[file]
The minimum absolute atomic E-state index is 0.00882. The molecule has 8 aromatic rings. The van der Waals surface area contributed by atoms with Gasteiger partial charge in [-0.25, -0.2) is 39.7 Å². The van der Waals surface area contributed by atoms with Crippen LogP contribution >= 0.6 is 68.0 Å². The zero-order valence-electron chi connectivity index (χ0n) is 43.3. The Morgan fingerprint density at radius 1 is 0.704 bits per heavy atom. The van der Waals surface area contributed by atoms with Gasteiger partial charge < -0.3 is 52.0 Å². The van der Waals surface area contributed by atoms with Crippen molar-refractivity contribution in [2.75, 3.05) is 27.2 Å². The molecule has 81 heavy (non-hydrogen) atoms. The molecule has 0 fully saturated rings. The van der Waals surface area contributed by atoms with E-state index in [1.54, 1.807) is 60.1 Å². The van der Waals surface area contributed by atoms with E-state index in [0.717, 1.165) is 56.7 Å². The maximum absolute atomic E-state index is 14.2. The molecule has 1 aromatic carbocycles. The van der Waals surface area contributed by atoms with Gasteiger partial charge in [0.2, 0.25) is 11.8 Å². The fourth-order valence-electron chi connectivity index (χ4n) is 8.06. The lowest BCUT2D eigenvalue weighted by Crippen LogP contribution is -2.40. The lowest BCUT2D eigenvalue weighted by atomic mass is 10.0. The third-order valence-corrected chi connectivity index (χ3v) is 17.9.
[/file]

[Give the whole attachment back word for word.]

The minimum absolute atomic E-state index is 0.00882. The molecule has 8 aromatic rings. The van der Waals surface area contributed by atoms with Gasteiger partial charge in [-0.25, -0.2) is 39.7 Å². The van der Waals surface area contributed by atoms with Crippen LogP contribution >= 0.6 is 68.0 Å². The zero-order valence-electron chi connectivity index (χ0n) is 43.3. The Morgan fingerprint density at radius 1 is 0.704 bits per heavy atom. The van der Waals surface area contributed by atoms with Gasteiger partial charge < -0.3 is 52.0 Å². The van der Waals surface area contributed by atoms with Crippen molar-refractivity contribution in [2.75, 3.05) is 27.2 Å². The molecule has 81 heavy (non-hydrogen) atoms. The molecule has 0 fully saturated rings. The van der Waals surface area contributed by atoms with E-state index in [1.54, 1.807) is 60.1 Å². The van der Waals surface area contributed by atoms with E-state index in [0.717, 1.165) is 56.7 Å². The maximum absolute atomic E-state index is 14.2. The molecule has 1 aromatic carbocycles. The van der Waals surface area contributed by atoms with Gasteiger partial charge in [0.2, 0.25) is 11.8 Å². The fourth-order valence-electron chi connectivity index (χ4n) is 8.06. The lowest BCUT2D eigenvalue weighted by Crippen LogP contribution is -2.40. The lowest BCUT2D eigenvalue weighted by atomic mass is 10.0. The third-order valence-corrected chi connectivity index (χ3v) is 17.9.